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04/19/2007


Gay Iconography: Should We Praise Donna Summer?

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The phrase "gay icon" gets tossed around a lot, but what does that really mean? Welcome to Gay Iconography, a new feature where we present a proposed iconic figure or character and then ask you to weigh in with your thoughts. Last week we passionately debated if Judy Garland still mattered to gay men today. The comments illustrated that even the most widely-accepted gay icons are still not universal. This week's installment is even less cut-and-dried.

There are few dancefloors that have not been graced by the work of Donna Summer. The Queen of Disco earned five Grammy Awards for her hits-heavy catalog, including "Last Dance," "She Works Hard For the Money" and "On the Radio." Even though many associate her music with the soundtrack of the 1970s' gay club scene, her personal reputation with the gay community is not without its troubles.

After becoming a born-again Christian, Summer allegedly told a concert crowd in the '80s that the AIDs crisis was sent from God to punish homosexuals. She would go on to deny ever making such a statement, but many of her records were returned to the label and her music was boycotted in many gay clubs.

Put on your polyester and get ready to re-examine this disco diva, AFTER THE JUMP...

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Towleroad Guide to the Tube #1425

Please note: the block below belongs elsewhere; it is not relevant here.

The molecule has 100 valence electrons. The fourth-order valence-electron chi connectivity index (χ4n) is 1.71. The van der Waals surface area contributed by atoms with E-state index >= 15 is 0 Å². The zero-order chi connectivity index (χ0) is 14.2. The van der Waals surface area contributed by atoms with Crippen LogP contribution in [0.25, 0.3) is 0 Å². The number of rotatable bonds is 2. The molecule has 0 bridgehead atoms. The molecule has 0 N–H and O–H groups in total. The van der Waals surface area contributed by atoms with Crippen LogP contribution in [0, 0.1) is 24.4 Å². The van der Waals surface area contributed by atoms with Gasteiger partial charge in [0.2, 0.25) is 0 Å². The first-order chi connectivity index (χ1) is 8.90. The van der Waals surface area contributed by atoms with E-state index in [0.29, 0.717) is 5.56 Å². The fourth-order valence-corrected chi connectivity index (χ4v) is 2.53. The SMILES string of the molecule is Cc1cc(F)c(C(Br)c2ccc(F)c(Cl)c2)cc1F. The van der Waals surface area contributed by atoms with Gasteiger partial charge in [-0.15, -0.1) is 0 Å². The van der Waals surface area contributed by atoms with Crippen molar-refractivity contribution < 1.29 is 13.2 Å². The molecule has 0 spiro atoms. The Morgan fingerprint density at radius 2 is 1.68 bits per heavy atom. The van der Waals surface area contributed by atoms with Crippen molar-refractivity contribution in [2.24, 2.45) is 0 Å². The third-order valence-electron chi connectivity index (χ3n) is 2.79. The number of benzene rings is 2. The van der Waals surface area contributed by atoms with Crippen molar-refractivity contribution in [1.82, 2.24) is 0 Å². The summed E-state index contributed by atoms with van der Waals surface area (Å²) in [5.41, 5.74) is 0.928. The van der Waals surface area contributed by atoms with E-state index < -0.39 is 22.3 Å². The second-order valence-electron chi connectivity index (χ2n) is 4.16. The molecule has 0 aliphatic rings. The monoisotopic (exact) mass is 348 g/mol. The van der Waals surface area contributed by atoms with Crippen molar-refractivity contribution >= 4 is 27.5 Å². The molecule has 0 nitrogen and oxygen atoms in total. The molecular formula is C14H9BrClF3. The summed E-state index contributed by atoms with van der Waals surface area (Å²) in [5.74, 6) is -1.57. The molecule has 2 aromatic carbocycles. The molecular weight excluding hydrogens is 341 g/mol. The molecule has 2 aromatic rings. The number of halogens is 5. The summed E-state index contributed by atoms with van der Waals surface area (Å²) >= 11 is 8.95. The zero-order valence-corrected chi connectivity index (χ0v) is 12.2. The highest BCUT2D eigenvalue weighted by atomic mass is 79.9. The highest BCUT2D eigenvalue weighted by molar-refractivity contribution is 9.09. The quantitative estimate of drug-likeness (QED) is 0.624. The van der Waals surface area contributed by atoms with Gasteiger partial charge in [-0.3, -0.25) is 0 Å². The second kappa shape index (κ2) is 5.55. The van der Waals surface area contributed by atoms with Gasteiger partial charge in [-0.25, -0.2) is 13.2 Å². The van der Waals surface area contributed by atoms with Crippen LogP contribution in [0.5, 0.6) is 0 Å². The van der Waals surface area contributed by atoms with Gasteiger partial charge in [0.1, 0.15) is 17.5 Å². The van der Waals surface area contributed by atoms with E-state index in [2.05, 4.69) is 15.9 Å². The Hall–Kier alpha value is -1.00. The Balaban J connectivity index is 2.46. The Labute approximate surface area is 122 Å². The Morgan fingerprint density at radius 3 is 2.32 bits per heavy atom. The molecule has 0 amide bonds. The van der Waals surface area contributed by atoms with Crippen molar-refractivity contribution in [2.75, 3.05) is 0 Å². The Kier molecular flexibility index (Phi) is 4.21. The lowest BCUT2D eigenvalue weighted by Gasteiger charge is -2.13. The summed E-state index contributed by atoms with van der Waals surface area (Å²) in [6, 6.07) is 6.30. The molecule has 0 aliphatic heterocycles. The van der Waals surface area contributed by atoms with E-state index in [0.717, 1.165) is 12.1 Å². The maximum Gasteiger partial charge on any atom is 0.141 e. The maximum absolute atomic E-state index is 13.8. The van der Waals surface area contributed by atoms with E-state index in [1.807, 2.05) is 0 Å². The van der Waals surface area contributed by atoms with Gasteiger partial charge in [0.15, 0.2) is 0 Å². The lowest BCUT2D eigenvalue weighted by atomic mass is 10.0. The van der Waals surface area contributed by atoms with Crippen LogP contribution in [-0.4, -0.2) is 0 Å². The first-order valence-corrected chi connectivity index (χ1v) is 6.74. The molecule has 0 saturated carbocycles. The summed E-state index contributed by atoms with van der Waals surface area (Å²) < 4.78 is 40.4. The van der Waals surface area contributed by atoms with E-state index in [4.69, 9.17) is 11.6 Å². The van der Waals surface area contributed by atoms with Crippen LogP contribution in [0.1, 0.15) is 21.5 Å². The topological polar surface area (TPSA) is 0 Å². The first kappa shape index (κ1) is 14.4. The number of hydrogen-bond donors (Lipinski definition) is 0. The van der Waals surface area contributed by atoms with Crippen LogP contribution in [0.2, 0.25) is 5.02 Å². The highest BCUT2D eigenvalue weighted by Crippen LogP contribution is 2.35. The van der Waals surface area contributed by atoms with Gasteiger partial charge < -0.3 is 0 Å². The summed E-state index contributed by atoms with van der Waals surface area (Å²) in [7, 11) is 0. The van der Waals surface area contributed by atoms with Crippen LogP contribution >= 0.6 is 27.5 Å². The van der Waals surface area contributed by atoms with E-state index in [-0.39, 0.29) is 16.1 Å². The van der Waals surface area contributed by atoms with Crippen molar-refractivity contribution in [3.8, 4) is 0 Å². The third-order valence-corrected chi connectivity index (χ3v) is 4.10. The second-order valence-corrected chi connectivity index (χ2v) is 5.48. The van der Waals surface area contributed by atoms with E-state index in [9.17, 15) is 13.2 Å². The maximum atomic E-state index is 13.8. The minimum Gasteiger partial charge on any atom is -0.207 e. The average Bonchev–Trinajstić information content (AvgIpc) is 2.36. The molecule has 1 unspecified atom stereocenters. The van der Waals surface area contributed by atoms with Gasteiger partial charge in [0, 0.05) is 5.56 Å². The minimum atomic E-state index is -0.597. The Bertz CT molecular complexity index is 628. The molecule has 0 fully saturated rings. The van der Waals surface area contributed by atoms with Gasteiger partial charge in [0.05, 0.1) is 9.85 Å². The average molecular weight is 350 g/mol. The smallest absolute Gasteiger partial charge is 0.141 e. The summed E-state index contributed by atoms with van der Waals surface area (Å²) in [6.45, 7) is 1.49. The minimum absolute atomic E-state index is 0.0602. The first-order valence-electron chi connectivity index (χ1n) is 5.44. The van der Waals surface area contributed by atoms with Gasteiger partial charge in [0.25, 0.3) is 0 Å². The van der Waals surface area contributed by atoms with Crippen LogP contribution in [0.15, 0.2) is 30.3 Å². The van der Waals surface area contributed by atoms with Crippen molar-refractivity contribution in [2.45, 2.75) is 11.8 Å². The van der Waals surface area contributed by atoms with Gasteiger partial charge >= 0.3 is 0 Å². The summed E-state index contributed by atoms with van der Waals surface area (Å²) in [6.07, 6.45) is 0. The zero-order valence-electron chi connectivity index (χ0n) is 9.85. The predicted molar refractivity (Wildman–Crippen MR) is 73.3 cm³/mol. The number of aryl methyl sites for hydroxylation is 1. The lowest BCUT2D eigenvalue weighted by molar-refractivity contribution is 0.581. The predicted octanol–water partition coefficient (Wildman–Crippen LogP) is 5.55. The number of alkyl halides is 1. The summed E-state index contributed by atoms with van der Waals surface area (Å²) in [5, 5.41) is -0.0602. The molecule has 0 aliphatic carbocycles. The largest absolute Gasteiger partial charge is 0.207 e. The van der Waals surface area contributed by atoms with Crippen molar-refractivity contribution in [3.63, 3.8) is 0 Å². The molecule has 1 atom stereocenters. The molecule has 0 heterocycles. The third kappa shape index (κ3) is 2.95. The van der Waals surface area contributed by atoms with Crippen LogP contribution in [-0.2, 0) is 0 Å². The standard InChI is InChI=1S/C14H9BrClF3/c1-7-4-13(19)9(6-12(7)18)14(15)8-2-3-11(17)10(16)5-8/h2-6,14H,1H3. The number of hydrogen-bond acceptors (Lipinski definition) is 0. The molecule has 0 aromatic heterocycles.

LOVE TO LOVE YOU BABY: A new Donna Summer remix album is on the way featuring new mixes like this one from Giorgio Moroder.

THE ART OF STOP-MOTION: How it's done.

EMPIRE OF THE SUN: "DNA".

EMAILS: Why they're weird.

For recent Guides to the Tube, click HERE.


Jake Shears Is Not Buying Azealia Banks' 'Context' Argument

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Gay singer Jake Shears has waded into the Azealia Banks versus Perez Hilton feud, and he's definitely not standing by Banks, who blew up her gay fan base by called Hilton a "messy faggot" on Twitter.

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Banks claimed that her bisexuality, the context of her remark and a complicated hierarchy of gendered denigrations of both gay men and women, made her use of the f-word a-okay, but Shears, frontman for Scissor Sisters, disagrees, writing, "It all about context. And right now, I'm sorry, but context is not on your side." He also reminded Banks that singer Donna Summer was "ostracized" for years for her past comments about gay fans, something that may very well happen to Banks.

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GLAAD also came out against Banks. "[That] is an ugly, archaic word that was used to stigmatize a population of people who suffer high rates of violence both here in the U.S. and abroad," said Matt Kane, the group's Associate Director of Entertainment Media. "As far as we’ve come in this society, seeing it used by an artist many young people may look up to is painful, but even more so for those young fans, many of whom GLAAD has heard from."

GLAAD also offered, via Twitter, Banks an opportunity to open a dialogue that they hope will help her change her ways, or at least change her word choice.